Removing Statues Isn’t an Attempt to Erase History; it’s an Attempt to Stop the Glorification of the Confederacy

The protest in Charlottesville didn’t reveal anything new about our country.

Yes, racism still exists.

Yes, the KKK is still active.

Yes, David Duke still looks like a disgruntled Keebler elf.

But amid the assault rifles and swastikas, the reason why the permit was issued allowing this protest to take place has been overlooked: it was started in opposition to the removal of a statue of Robert E. Lee.

When asked in a press conference today about confederate statues and their removal, President Trump had this to say:

“George Washington was a slave owner. Was George Washington a slaveowner? So will George Washington now lose his statues? Are we going to take down statues to George Washington? How about Thomas Jefferson, you like him? … Because he was a major slaveowner … you’re changing history.”

The problem with this statement is that it takes the argument of confederate statue removal to the extreme; that removing these statues would be trying to remove a part of America’s history.

Taking down statues doesn’t change history textbooks anymore than coloring a picture of a purple sky makes it so. History isn’t determined by statues and plaques, it is determined by written record and oral history. The confederacy doesn’t have to be immortalized in bronze so that it won’t be forgotten.

As a black American, I don’t think the confederacy should ever be forgotten. To erase the confederacy and everything that it stood for would be to erase a major source of the systemic racism we see in our country today. To remove the confederacy from our history would mean to remove slavery from our history. And while the confederacy should never be forgotten, it in no way should be glorified.

Removing the hundreds of statues dedicated to the confederacy and confederate leaders across the United States isn’t trying to keep America’s history from being remembered, it’s trying to change that history from being remembered fondly.

Even living in Northeast, Ohio I am no stranger to confederate flags. They adorn trucks and t-shirts, are hung in windows and on flag poles. On my way to church alone, I will pass three confederate flags hanging on fences along the highway.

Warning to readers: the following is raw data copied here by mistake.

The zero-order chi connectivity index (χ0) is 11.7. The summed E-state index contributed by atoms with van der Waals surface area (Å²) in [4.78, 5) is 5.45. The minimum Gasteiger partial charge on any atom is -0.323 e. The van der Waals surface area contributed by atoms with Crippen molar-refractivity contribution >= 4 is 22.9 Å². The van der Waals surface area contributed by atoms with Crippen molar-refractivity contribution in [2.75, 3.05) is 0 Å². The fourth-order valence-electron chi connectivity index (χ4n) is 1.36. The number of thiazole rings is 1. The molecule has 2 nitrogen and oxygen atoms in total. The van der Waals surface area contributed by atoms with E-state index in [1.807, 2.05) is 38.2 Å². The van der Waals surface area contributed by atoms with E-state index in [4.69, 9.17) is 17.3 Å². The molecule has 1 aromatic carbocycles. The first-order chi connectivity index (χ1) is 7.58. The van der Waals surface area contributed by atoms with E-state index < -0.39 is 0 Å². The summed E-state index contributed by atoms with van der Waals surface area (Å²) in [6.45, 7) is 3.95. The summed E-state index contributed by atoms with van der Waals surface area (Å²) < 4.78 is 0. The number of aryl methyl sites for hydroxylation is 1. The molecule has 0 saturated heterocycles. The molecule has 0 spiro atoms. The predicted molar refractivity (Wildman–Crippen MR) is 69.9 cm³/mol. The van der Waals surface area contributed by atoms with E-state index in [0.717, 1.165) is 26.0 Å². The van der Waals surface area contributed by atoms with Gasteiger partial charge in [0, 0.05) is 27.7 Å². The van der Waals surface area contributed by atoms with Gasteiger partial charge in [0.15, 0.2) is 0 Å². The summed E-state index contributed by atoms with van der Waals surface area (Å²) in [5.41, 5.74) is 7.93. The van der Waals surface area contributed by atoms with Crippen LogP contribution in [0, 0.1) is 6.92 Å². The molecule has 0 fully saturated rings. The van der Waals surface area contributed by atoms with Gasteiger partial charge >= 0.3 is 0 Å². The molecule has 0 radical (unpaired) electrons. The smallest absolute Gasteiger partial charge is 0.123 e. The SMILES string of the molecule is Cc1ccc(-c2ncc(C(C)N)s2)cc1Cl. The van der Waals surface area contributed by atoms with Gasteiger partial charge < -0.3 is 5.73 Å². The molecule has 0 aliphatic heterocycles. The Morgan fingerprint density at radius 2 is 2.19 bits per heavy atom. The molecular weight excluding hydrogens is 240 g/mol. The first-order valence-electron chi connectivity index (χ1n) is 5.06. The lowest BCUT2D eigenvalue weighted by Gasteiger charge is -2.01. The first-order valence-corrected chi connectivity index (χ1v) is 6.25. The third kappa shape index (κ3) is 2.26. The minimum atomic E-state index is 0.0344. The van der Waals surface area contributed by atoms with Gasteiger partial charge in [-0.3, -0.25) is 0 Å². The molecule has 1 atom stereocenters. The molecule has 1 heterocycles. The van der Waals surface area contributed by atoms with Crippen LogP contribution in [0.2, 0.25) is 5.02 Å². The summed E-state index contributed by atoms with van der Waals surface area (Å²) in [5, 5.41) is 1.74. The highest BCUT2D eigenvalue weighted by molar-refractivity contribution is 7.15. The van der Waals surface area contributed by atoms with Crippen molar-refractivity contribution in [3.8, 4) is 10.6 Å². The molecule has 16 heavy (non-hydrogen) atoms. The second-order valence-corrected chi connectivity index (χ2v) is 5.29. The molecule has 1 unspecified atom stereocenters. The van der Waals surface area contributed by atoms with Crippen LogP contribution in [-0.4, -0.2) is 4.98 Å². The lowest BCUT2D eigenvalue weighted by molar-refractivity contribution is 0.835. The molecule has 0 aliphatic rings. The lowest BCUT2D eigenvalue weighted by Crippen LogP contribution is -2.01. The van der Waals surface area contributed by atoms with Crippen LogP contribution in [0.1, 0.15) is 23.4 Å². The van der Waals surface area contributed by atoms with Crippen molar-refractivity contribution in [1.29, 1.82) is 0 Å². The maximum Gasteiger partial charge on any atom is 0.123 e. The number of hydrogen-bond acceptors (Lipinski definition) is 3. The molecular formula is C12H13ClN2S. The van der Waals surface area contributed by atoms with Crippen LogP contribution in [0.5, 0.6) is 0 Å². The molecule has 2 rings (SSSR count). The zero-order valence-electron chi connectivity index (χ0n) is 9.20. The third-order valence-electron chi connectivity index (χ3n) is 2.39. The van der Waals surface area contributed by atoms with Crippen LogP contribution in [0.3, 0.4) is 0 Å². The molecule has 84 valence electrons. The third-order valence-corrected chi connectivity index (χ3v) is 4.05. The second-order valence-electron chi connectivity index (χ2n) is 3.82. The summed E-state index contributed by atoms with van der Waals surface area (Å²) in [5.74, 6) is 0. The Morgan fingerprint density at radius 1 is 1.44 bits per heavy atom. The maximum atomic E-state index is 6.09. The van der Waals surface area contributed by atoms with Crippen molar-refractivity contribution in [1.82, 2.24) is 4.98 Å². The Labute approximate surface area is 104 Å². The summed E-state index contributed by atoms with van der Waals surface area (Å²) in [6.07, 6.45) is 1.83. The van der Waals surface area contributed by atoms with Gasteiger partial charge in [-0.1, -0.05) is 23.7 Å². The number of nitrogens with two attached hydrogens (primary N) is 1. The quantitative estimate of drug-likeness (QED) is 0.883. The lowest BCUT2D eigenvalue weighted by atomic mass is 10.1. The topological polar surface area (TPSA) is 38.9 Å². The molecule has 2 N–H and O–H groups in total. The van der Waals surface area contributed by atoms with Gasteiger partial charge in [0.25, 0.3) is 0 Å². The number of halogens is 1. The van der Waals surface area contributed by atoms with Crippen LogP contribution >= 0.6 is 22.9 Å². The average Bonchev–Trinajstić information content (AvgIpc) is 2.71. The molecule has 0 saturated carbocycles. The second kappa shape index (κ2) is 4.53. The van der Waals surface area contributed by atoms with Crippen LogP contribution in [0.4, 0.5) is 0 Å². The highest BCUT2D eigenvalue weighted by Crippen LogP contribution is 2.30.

We must ask ourselves what purpose does this flag and other confederate symbols serve. For too many, these symbols are used to glorify a past when blacks were enslaved. For blacks, slavery means so much more than just working for no pay. Slavery represents families being sold and torn apart, blacks being used for experimentation and slaves being whipped, maimed and killed.

This is why confederate symbols evoke feelings of anger and disgust. We have known since childhood what the confederate flag stands for and the views that those who wave it and wear it hold. While some argue the confederate flag is a symbol for state rights, we cannot forget that the right these states were fighting for was to keep black people enslaved.

President Trump fails to see that there is a huge difference between the statues of people like George Washington and Robert E. Lee. Statues of Washington memorialize him as our country’s first president, not as a slave owner. Statues of Lee have been erected to commemorate a man who fought to keep blacks enslaved. The intent behind these statues is what separates them from each other and why white supremacists will gather around a statue of Lee and not of Washington.

We don’t need statues and memorials to remind us about the confederacy any more than Germany needs statues of Hitler to remind them about the Holocaust. Confederate statues belong in museums, not on college campuses and public parks.

No one needs a daily reminder of the confederacy or of the enslavement of black people. No one should look up to Robert E. Lee or Jefferson Davis as heroes. Those who fought for years, even after the Civil War was over, to keep blacks in slavery should not be held up as Southern heroes but should serve as reminders of a shameful past that affects our present.

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